Look: This Emirati is collecting used cooking oil to fuel vehicles in UAE

He has built a company that is now known as the largest collector of used cooking oil in the country, and he has been working hard towards a big dream: To see every fuel station in the UAE make biofuel available

by

Angel Tesorero

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Supplied photos
Supplied photos

Published: Thu 10 Aug 2023, 10:55 AM

Last updated: Sun 13 Aug 2023, 3:06 PM

An Emirati entrepreneur, who is a strong advocate of circular economy, has found a way to turn a common waste into alternative fuel: He collects used cooking oil from big companies and refines them, producing biodiesel to power fleets of trucks and other vehicles. He also exports clean fuel to the UK, the Netherlands, Germany, and India.

Circular economy is simply reusing products, rather than scrapping them and then extracting new resources. And this is what Yousif Bin Saeed Al Lootah, 32, founder and CEO of Lootah Biofuels, has been doing for more than a decade.


He has been helping UAE companies increase their use of biodiesel in fleet management as a way of improving their corporate sustainability and reducing their carbon footprint.

Renewable alternative

“The inspiration to start a biofuel venture came to me when our family business SS Lootah Group established its green car programme," he told Khaleej Times.


"I realised that the significant reduction of emissions could be through the use of alternative fuels in the fleet of diesel trucks in our unit in Al Quoz. I started researching and collecting data, and biodiesel blends emerged as a possible answer."

Used cooking oil or UCO-based biodiesel is a renewable alternative to traditional petroleum-based diesel fuel, he explained. "In fact, a five per cent biodiesel blend can be used in cars without any modifications."

Lootah Biofuels was established in 2010 — at a time when nobody was thinking about such alternatives in the region since the cost of fossil fuel was fairly low compared to Europe.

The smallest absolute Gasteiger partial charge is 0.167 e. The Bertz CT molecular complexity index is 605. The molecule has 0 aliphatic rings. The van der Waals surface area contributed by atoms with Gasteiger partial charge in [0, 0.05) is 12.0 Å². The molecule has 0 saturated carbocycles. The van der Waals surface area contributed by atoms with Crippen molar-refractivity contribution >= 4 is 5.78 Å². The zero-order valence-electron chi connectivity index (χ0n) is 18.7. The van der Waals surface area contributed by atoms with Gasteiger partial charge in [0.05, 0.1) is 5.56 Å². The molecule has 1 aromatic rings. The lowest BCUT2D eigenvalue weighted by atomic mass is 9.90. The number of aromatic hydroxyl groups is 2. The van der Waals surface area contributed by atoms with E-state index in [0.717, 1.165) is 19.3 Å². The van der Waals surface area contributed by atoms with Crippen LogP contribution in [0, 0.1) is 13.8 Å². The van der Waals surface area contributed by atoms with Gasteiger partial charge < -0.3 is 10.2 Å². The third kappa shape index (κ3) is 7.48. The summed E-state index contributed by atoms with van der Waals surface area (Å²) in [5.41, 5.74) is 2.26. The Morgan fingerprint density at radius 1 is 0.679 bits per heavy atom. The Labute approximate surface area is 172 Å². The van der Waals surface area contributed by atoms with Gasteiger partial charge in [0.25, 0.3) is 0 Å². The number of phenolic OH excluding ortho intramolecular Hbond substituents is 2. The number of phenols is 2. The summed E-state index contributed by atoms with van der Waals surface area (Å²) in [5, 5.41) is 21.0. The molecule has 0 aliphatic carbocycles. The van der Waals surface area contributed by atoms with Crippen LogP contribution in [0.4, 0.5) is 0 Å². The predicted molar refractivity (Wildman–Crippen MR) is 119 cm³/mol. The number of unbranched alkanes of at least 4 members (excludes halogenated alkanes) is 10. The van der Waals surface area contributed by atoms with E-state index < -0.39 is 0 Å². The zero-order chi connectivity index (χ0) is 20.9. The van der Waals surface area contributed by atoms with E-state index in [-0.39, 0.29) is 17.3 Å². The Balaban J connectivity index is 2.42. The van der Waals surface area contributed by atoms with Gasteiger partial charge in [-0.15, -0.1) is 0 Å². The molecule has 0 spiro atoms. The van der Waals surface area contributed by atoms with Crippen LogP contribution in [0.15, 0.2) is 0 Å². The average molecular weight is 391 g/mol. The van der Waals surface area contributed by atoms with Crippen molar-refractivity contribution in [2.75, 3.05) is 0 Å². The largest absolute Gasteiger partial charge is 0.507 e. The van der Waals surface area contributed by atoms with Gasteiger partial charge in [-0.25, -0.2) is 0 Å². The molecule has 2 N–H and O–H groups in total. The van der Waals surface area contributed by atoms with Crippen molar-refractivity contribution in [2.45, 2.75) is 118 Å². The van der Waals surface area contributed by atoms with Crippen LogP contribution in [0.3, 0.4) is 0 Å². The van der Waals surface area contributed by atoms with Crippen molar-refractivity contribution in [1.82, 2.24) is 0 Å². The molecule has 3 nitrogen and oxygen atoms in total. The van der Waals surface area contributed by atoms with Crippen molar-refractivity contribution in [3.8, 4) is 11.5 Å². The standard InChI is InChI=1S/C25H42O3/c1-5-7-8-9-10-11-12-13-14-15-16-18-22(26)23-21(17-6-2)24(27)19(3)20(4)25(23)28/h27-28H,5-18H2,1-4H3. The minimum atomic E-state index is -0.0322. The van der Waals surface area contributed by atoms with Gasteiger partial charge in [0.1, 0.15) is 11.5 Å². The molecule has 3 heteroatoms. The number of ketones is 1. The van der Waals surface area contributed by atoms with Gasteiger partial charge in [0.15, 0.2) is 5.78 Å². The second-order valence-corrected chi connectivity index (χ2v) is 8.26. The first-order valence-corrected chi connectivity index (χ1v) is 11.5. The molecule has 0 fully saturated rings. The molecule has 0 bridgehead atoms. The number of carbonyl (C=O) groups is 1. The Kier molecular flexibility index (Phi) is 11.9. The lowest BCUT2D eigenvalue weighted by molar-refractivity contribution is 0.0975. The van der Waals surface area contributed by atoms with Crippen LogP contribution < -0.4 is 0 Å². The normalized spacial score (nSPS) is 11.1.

But that did not deter Lootah from pushing ahead with his venture to develop viable alternative fuel that is affordable for companies to use in their fleets. His business expanded and Lootah Biofuels factory, which has a capacity to supply 100,000 litres of biodiesel per day, was inaugurated at Dubai Industrial City last year.

Largest collector

“We are currently the UAE’s largest collector of UCO," Lootah noted. "We collect used cooking oil from Jumeirah Group, Emaar Hospitality, Rotana Group, Majid Al Futtaim, Atlantis The Palm, Americana Group, Alshaya Group, Chinese Palace Restaurant Group, Kamat and Gazebo Restaurants and Modern Bakery. In a year, we produce 60 million litres of biofuel, and last year, we have contributed to reducing more than 500 tonnes of carbon dioxide."

The factory at Dubai Industrial City is currently operating between 50 and 80 per cent of its capacity, and it can supply biodiesel at local petrol stations.

Biofuel is a promising alternative to meet climate change goals to limit global warming to 1.5°C by reducing emissions, Lootah said.

“But the key to increasing demand is in making them accessible,” he underscored, adding: “This is where fuel stations and leading petroleum suppliers will play a significant role. Wider adoption will also encourage innovation in the production and sales of biofuel.”

Green energy

Lootah also has a message for the upcoming COP28 in Dubai: “We proudly represent the success of the waste-to-energy/green energy concept. I look forward to interacting with global experts and gaining knowledge from research, innovation, and cutting-edge technologies that may create a sustainable biofuel revolution in the region.

“Most of all, I want to see every fuel station in the country make biofuel available. Retailers are crucial in pushing the energy diversification strategy, and they directly interact with end users. The first step towards net zero for the transportation sector will be decarbonising heavy and commercial transport. Alternative fuels like biofuel are the key to this, especially as fossil fuel prices have become highly volatile.”

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